-Turning in papers early was impossible to do without being punished.  The class before the due date, we always found a problem with the directions that demanded that I alter my paper and resubmit it.  Inept Instructor marked me down in one instance when he said he would not due to conflicting instructions (when I reminded him, he said he would fix it–three weeks later I sent him an email reminding him that he said he would do this.  Only then did my grade reflect the changes he said he would make weeks prior).  He said he needed to check his rubric to see how many points he allots to each portion of the paper in question, then correct his mistake.  The second time there were problems with a paper I handed in early, I resubmitted the paper with corrections, but he graded the wrong one, and asked me to fix problems I had already fixed (and handed in) a week prior.  He blamed the class for not reading instructions closely enough, ignoring the fact that instructions for the various parts of assignments were often found in different documents, and just as often, didn’t match what the other documents’ instructions.

-He incorrectly pointed out a problem with my APA formatting on a paper (and docked me for it).  When I emailed him pointing out the error, his reply was, “That’s awesome.”  He restored one point to my paper, bringing it from an A- to an A.  I heard from another student in the class that he mistakenly docked her for the same non-issue, and recommended that she bring it to his attention.  I’m concerned about how many other students he may have wrongly docked for this same issue, and how it affected their grades.  Although he changed my grade, he never admitted there was a problem, and dodged any blame for his mistake.

-He sent an email to the class reminding us that there would be no class on Labor Day, which would have been very considerate if he had not sent it at 8:35pm on Labor Day.

-He sent curt emails to the students for not handing in their papers on time, only to discover that he could not receive emails from non-USC email addresses.    He blamed his IT department, and took no credit for the mistake.  If a student were to encounter a problem like this, he would be penalized for not checking our systems beforehand to avoid this problem (we are told, for example, that it is the students’ responsibility to check our cameras and audio setup for problems well before class to deal with any potential issues because if a technical problem keeps us from being in class, we are punished by being considered absent, and receive no credit for that day’s class time).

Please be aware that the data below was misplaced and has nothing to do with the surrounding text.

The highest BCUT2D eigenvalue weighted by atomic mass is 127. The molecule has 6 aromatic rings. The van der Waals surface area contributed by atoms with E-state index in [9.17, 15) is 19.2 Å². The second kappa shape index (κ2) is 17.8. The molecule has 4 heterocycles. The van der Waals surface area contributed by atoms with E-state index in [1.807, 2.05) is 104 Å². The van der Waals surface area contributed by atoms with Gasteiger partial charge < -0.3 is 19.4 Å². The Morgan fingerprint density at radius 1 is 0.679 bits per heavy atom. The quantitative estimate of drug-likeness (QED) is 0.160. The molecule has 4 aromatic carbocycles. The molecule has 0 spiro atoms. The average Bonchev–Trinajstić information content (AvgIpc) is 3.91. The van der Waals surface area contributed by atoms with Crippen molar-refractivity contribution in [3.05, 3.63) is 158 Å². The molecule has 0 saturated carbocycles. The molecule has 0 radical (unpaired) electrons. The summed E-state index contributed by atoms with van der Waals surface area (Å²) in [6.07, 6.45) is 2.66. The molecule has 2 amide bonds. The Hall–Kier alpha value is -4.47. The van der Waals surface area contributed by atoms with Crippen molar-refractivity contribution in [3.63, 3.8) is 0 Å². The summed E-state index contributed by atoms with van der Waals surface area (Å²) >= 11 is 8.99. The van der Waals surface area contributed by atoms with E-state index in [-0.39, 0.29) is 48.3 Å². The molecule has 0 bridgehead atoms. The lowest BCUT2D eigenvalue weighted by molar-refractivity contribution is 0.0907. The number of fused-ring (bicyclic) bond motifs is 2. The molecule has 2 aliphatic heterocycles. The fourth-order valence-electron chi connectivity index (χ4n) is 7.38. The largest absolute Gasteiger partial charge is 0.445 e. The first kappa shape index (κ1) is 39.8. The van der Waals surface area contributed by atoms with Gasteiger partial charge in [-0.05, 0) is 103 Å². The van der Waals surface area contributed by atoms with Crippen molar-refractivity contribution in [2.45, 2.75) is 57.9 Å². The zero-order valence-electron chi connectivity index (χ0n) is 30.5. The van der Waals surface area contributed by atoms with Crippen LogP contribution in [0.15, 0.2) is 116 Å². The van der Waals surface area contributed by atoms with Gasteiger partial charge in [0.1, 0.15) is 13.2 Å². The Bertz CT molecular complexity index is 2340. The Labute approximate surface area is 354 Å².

During the last class, when a student asked where the class evaluation form could be found, Inept Instructor said he had no idea.  He blamed the online platform format for hiding it.  The professor for my other class not only knew where it was, but on the last day of class, directed us to it and reminded us to fill it out.

thank you, interwebz, for reading my mind

-I write this the day after the last class: 1/3 of my assignments remain ungraded.  In addition, none of my class participation points have been posted.  If I have received credit for going to class, I have yet to see evidence of it in the grades section of the online platform.  Of all the forum postings, papers, and class time scores (not counting the final paper, for which the due date has not yet passed), only seven of the 23 scores possible (30%) for this class have been graded and put on the online platform.  When a student asked Inept Instructor a month ago if he would be putting more of our grades up, Inept Instructor replied, “I think you’ve figured it out…I’m slow 🙂 Your analysis papers are graded and posted. I will be assigning individual forum posting and class participation grades.”  The latter statement, at least, has proven to be untrue.  I wonder what he thinks the purpose of the “grades” section of the online platform is, if not to PUT OUR GRADES UP.